California has a long history of water development going back 150 years. Early settlers relied on local runoff and local groundwater supplies. They soon found out that local supplies were not enough to meet the need of growing urban demands. The first major water movement was through the Los Angeles aqueduct, bringing snowmelt water from the eastern mountain range to the city of Los Angeles. In the same year, we saw another westward water movement, again from the Sierra Mountain Range, to the city of San Francisco. The Mokelumne Aqueduct and Colorado Aqueduct were soon added to continue moving water to the western parts of the state. In spite of the construction and operation of these westward aqueducts, the state quickly found that there was not enough water. This time, the state and federal governments became involved and started moving water from the north to the south. All of these efforts were made long before climate change was recognized as a major challenge.
The IPCC Fourth Assessment Report, released last year, projects tht global temperature may rise by 1.8 to 4°C by the year 2100, and that sea level may rise by 0.6 m. The change in precipitation is less certain, but will likely increase at higher latitudes and near the Equator. Extreme events such as floods are expected to be more frequent.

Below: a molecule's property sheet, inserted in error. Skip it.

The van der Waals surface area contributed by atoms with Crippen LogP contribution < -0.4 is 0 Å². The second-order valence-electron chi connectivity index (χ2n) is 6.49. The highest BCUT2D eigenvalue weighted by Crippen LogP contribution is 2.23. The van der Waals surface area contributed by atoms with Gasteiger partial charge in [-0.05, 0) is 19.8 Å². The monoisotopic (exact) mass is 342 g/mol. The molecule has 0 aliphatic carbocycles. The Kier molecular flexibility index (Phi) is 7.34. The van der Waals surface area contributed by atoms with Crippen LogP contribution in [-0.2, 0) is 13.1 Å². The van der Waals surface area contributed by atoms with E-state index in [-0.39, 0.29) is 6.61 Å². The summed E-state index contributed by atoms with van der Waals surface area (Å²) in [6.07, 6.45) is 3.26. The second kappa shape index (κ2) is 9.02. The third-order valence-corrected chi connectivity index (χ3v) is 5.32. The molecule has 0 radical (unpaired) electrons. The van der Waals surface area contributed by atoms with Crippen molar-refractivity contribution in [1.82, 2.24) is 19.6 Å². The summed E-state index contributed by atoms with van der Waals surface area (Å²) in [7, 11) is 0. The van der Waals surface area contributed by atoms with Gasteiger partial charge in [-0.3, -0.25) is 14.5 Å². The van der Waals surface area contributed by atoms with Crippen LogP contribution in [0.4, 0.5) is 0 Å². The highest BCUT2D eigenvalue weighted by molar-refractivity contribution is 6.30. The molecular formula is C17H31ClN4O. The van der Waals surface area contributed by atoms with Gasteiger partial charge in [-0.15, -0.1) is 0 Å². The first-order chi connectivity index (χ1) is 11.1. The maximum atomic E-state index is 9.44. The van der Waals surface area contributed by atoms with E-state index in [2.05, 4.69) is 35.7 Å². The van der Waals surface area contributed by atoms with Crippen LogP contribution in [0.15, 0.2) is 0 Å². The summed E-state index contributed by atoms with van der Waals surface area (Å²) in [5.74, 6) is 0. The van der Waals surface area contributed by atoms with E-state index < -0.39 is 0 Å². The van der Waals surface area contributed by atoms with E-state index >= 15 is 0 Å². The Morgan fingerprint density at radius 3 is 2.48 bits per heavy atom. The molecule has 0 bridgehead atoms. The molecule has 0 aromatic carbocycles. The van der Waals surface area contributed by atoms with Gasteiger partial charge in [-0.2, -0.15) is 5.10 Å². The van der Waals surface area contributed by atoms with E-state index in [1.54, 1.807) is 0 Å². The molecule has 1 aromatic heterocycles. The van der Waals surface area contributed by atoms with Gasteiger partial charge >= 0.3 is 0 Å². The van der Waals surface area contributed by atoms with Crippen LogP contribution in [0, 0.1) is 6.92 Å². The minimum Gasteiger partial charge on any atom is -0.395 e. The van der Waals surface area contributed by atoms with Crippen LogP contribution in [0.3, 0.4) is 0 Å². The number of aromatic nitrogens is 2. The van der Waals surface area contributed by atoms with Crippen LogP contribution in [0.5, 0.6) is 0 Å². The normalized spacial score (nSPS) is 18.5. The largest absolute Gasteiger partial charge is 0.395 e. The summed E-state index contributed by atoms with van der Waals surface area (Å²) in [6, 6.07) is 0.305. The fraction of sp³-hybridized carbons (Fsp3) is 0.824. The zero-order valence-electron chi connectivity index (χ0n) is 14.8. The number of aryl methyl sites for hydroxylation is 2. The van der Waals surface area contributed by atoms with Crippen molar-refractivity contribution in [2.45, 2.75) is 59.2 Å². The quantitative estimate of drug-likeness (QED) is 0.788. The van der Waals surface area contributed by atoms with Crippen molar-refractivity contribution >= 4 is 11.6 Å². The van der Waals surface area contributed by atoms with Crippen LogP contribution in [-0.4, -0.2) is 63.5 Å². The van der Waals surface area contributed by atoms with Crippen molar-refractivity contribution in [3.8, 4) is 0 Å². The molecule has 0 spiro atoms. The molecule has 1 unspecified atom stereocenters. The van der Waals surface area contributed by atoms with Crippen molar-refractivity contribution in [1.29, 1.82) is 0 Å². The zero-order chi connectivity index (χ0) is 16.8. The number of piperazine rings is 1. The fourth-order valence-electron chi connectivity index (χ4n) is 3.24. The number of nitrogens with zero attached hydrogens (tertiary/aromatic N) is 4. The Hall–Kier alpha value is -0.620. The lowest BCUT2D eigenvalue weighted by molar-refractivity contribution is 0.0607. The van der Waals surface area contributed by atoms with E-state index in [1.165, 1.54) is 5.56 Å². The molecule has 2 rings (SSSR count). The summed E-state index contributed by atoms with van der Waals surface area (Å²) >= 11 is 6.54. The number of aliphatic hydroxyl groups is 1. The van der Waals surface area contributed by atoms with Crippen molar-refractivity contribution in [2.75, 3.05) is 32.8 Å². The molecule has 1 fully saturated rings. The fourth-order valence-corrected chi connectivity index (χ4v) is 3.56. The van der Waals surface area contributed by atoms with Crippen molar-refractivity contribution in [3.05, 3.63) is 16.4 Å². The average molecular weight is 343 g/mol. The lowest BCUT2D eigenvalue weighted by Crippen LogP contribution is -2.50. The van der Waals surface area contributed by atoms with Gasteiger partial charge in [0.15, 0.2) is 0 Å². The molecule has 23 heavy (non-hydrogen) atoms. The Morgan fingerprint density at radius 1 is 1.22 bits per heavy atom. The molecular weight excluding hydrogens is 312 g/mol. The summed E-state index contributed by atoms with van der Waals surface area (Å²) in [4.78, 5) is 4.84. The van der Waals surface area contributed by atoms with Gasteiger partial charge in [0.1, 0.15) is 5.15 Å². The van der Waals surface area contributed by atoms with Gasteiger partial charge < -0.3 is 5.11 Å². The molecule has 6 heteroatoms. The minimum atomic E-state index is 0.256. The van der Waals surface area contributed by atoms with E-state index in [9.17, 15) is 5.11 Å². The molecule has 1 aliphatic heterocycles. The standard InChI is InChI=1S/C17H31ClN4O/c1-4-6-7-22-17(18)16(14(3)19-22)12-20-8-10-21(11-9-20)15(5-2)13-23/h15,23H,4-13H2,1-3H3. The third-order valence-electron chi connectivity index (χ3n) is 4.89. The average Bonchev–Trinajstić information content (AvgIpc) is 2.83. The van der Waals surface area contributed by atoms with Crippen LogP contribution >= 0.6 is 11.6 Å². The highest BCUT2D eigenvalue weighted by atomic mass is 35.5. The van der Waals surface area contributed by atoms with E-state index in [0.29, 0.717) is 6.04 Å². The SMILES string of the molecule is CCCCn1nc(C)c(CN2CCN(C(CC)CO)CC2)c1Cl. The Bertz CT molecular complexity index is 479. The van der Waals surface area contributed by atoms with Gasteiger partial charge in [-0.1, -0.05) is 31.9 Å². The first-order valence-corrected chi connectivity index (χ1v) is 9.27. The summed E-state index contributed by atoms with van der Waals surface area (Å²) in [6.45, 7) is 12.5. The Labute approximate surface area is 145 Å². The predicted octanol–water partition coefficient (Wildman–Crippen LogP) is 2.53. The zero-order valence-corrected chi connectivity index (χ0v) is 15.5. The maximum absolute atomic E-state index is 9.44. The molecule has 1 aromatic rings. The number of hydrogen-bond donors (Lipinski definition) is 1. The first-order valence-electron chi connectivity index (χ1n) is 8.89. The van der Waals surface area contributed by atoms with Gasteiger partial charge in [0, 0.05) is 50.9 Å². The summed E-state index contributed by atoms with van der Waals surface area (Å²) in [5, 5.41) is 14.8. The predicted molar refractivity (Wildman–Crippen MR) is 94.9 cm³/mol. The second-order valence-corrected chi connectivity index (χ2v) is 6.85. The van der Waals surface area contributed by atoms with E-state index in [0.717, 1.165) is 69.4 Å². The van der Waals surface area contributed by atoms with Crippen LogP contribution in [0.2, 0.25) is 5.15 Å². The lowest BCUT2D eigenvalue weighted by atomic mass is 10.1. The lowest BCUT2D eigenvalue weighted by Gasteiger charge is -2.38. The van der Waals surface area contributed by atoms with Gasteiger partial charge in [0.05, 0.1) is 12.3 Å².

The major impact of rising temperature on water resources is two-fold. First, it is on precipitation. The rising temperature will cause the form of some precipitation to shift from snow to rain. This is especially important for areas like California that depend on snowpack for water supply. The timing and intensity of precipitation may also change. The other major challenge of rising temperature on water resources would be sea-level rise. Rising sea level may impact coastlines, bays and estuaries. Various hydraulic structures and water facilities may need to be relocated or measures to protect them need to be developed and implemented.